Hardship and Affordability Conference: Perspectives on energy and water speech

10 July 2013

In a speech to the South Australia Council of Social Service (SACOSS), AER Chairman, Andrew Reeves discusses initiatives designed to build consumer confidence in energy markets.

Transcript

Thank you to SACOSS for the invitation to participate in its hardship and affordability conference today.
There is no getting away from the fact that rising energy prices are putting a financial strain on households – not just here in South Australia, but across the country.

This has sparked a debate around whether the market has been functioning efficiently, whether consumers were paying more than necessary for a safe and reliable energy supply, and what more could/should be done to ease the pressure on Australian households. We have all come under the spotlight – government, regulators, and industry.

We may not have a “quick fix”, but the debate is generating results. In addition to jurisdictions beginning to implement the National Energy Customer Framework (which in itself is a very significant aspect of reform), over the last 12 months, there have been reviews across the full spectrum of regulation. These reviews have covered:

  • a wholesale review of the rules that set out how network prices are determined, which was initiated by the rule changes lodged by the AER (and the EUAA)
  • a review of the effectiveness of the Australian Competition Tribunal
  • how the underlying drivers of cost might be addressed, including extensive work to address the issue of rising peak demand
  • a spotlight on the efficiency of public and private NSPs
  • how the long term interests of consumers can be better integrated with the regulatory process.

I don’t propose to go into great detail about these reviews, but it is important to impart that the overall essence of these reforms is summed up in the title of the Standing Council on Energy and Resources’s report to the Council of Australian Governments –“Putting Consumers First.”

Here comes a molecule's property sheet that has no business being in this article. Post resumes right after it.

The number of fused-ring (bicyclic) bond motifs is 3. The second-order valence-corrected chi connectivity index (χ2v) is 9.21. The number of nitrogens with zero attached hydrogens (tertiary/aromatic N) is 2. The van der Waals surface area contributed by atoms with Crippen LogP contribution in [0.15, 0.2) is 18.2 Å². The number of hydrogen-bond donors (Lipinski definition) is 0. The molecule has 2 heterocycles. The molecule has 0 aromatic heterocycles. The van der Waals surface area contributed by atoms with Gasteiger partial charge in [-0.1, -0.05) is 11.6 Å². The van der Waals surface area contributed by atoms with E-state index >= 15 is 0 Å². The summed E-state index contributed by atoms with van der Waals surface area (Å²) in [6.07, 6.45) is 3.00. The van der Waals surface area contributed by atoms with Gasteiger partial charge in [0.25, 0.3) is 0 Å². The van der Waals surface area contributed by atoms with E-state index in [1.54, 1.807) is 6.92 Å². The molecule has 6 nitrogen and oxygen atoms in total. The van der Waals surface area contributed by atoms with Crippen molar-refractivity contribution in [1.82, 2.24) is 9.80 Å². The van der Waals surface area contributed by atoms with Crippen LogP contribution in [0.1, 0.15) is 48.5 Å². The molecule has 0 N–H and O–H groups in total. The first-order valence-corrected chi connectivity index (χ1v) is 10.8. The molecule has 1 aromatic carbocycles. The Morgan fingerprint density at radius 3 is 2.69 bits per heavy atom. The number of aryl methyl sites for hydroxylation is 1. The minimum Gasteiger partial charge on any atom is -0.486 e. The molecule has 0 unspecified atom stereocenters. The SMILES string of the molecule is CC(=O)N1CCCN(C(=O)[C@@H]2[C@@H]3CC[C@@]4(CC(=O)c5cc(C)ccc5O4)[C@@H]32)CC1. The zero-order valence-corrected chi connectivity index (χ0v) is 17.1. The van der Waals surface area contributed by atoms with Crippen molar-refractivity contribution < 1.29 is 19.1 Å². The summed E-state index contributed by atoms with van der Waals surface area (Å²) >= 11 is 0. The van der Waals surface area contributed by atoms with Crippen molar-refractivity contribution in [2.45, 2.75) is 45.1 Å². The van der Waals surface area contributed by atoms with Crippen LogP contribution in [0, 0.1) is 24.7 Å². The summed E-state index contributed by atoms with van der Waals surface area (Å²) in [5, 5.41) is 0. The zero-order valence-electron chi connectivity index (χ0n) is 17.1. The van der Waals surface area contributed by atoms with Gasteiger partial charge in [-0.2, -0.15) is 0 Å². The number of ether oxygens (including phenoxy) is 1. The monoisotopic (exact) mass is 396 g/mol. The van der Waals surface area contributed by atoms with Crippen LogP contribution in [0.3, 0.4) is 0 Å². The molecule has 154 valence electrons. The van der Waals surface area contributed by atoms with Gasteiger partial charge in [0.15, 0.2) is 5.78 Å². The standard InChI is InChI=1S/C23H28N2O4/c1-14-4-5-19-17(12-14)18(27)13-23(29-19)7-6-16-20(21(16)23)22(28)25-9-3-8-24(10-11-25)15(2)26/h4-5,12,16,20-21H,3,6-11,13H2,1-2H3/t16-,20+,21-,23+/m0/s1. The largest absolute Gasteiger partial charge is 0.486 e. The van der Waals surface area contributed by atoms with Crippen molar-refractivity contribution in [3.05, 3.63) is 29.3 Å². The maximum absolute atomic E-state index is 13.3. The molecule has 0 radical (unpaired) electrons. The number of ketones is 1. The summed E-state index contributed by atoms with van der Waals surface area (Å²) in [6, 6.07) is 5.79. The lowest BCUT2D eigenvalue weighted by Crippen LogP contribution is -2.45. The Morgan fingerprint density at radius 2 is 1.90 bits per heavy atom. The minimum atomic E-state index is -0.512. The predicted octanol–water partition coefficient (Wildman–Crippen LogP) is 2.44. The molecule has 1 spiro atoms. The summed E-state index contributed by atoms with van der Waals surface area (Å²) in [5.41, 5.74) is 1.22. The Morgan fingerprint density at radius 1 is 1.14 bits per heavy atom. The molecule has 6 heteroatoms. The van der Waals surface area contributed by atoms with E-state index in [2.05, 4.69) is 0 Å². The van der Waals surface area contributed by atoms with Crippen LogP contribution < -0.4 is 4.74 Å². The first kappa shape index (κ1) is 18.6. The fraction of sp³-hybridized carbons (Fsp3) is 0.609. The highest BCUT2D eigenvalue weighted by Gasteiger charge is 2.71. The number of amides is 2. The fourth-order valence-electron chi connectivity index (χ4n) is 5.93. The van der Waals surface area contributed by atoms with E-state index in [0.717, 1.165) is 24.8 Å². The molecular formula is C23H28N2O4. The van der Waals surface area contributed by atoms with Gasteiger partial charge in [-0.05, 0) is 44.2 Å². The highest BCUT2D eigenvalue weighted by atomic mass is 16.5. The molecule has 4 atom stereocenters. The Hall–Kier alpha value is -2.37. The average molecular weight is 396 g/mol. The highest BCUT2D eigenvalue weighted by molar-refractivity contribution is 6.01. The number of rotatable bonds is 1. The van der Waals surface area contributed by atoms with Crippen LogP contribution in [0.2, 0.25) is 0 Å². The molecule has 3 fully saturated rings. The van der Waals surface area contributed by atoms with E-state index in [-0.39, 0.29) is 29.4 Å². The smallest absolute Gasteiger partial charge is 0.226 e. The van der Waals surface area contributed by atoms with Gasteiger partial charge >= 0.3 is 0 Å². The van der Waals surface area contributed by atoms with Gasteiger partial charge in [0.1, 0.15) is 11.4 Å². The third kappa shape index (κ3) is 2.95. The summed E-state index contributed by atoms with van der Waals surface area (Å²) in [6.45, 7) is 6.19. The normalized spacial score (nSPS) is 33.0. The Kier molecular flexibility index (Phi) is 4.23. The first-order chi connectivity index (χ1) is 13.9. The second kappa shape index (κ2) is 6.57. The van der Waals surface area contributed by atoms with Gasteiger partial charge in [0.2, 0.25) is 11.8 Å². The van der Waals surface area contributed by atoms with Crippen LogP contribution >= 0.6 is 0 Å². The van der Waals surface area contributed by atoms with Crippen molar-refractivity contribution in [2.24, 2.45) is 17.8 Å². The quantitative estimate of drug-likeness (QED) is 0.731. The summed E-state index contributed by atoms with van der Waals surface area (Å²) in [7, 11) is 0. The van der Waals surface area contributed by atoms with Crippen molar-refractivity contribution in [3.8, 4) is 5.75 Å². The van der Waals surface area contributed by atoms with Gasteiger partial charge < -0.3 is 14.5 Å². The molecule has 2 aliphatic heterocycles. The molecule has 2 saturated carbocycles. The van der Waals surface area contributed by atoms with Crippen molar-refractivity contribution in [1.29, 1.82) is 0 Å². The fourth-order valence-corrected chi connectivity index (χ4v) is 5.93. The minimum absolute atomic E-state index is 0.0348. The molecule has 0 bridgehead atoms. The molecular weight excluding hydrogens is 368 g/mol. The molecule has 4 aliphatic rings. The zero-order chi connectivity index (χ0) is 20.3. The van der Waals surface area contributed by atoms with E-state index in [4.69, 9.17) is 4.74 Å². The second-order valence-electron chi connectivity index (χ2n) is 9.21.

Better Regulation Program

Better energy regulation, better investment decisions and better consumer engagement will result in a more efficient energy sector – a sector that will give consumers greater protections, greater choice, and greater control over their energy costs.

Today I would like to briefly touch on the impact of some of the significant changes we are seeing and share what the AER is doing in the areas of (retail) energy regulation and consumer engagement to develop an energy sector that is more able to deliver in the long term interests of energy consumers – a sector where consumers feel empowered and confident to become involved.

This is not the answer to the issue of energy affordability – this is a bigger issue for all governments to tackle. Nevertheless the AER will ensure that it fulfils its responsibilities under the Retail Law. These responsibilities include protecting consumers by ensuring retailers implement and maintain hardship policies to assist customers experiencing financial hardship. I will say more about this later.

Changes both to the rules framework and to the AER's processes are a part of making the energy market work better for consumers. In essence, the initiatives underway are intended to promote an interactive process in which consumers, the AER and network businesses are all involved in ensuring the services that are valued by consumers are the ones that are provided.

The Retail Law commenced in Tasmania (electricity only) and the ACT in 2012; in South Australia on 1 February 2013; and in New South Wales most recently on 1 July 2013.

The Retail Law aims to promote retail competition and empower customers to find energy contracts that suit their needs. It strengthens the position of customers in areas such as hardship, retailer failure, access to easy to understand information, and disconnections.

The Retail Law complements the consumer protections provided through the Australian Consumer Law, for example, in relation to door-to-door selling. We have assisted our ACCC colleagues in enforcing these provisions and welcome the results achieved to date.

Confident consumers

We are strong advocates for effective retail competition. We believe that effective competition provides strong incentives for business to operate efficiently and deliver innovation and prices that benefit consumers. Effective competition relies on consumers having and exercising their choice. But it must be an informed choice.